Mirrorless cameras are also a great upgrade for your point-and-shoot camera. Even if you have a decent one or use a bridge camera, a mirrorless camera will give you all the quality of a dSLR without the size. (more…)

Essential Tips for Photographing Spring Flowers and Blossoms

Wednesday, March 18th, 2015

Spring blossomSpring is the best time of year for those who love taking photos of flowers. When the world is waking up after winter and every twig is blossoming, you get tons of great opportunities for amazing photos.

Most flower and blossom photos require skill and often need you to have the right equipment. No matter whether you shoot with a compact camera or with a dSLR, these tips will help you take the best possible photos.

Use a Macro Mode or a Macro Lens

When you think of blossom photos, close-up shots are the first thing that comes to mind. Nothing looks as delicate and beautiful than a close-up of a cherry blossom branch or a beautiful daffodil. The only problem is that most beginners end up having these photos out of focus where the subject is blurred instead of the background. (more…)

Tips to Avoid the Most Common Newbie dSLR Photographer Blunders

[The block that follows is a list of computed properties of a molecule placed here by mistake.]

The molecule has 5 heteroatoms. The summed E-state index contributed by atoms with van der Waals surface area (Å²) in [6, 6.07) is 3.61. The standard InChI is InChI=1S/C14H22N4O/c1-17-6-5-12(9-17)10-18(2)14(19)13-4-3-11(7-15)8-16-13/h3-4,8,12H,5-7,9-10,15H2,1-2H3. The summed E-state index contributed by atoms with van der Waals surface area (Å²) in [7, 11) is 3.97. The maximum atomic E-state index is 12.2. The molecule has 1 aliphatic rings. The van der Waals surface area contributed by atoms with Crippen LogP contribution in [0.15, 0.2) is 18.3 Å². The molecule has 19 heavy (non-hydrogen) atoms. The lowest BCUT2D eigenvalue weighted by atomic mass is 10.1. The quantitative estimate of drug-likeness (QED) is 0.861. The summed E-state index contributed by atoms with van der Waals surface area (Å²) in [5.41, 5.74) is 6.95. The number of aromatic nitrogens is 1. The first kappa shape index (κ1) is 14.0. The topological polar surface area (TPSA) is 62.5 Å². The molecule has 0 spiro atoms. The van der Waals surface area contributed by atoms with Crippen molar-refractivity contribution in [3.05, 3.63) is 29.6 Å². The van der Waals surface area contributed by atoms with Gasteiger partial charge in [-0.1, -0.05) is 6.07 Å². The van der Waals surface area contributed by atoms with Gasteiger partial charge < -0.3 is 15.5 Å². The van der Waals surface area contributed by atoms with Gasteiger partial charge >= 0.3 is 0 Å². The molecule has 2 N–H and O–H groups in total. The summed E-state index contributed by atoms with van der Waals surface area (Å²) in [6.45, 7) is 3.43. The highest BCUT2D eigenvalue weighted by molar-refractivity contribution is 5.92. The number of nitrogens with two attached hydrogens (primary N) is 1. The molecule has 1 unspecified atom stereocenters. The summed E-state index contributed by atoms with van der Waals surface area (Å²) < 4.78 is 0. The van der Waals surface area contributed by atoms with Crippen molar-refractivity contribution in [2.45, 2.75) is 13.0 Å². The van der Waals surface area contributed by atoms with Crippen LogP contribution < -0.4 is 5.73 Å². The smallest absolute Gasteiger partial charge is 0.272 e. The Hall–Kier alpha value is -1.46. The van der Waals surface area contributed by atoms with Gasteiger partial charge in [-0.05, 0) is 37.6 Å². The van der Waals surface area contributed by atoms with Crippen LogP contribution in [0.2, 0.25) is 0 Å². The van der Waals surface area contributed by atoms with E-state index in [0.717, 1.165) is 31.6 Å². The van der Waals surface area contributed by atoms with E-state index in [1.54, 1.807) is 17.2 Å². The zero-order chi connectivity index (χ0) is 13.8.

Monday, March 9th, 2015

photography mistakesA dSLR is a complicated piece of technology and it can be overwhelming when you try to take photos using manual or program settings (not just shooting in Auto mode). As a result, a lot of newbie dSLR photographers make a lot of mistakes. And that’s perfectly OK because mistakes help you learn. Nevertheless, it’s better to avoid some common mistakes that everybody makes. Here are some tips that will help you.

Mistake #1: No Subject

OK, this may sound a bit mean, but a lot of people think that getting a dSLR will make their photos beautiful. But the truth is that you can’t make bleak and uninteresting photos beautiful. A photo must have a subject and a mood. If it doesn’t, there’s nothing you can do to make it interesting. (more…)

3 Tips That Will Help You Take Better Photos on Your Next Trip

Wednesday, February 18th, 2015

Everybody loves traveling and discovering new places. The only difference is the extent of our travels – some go to exotic places far away from home whereas others prefer a quiet drive to a nice place that’s not too far away from home. No matter what type of traveler you are, I’m sure we all have one thing in common. We love taking travel photos. Now, it doesn’t really matter whether you use your iPhone camera or carry a dSLR with you. In this article I’ll give you three simple tips that will help you turn snapshots into beautiful photos that deserve to be printed. (more…)

How to Find Duplicate Photos on Your PC or Mac

Wednesday, February 4th, 2015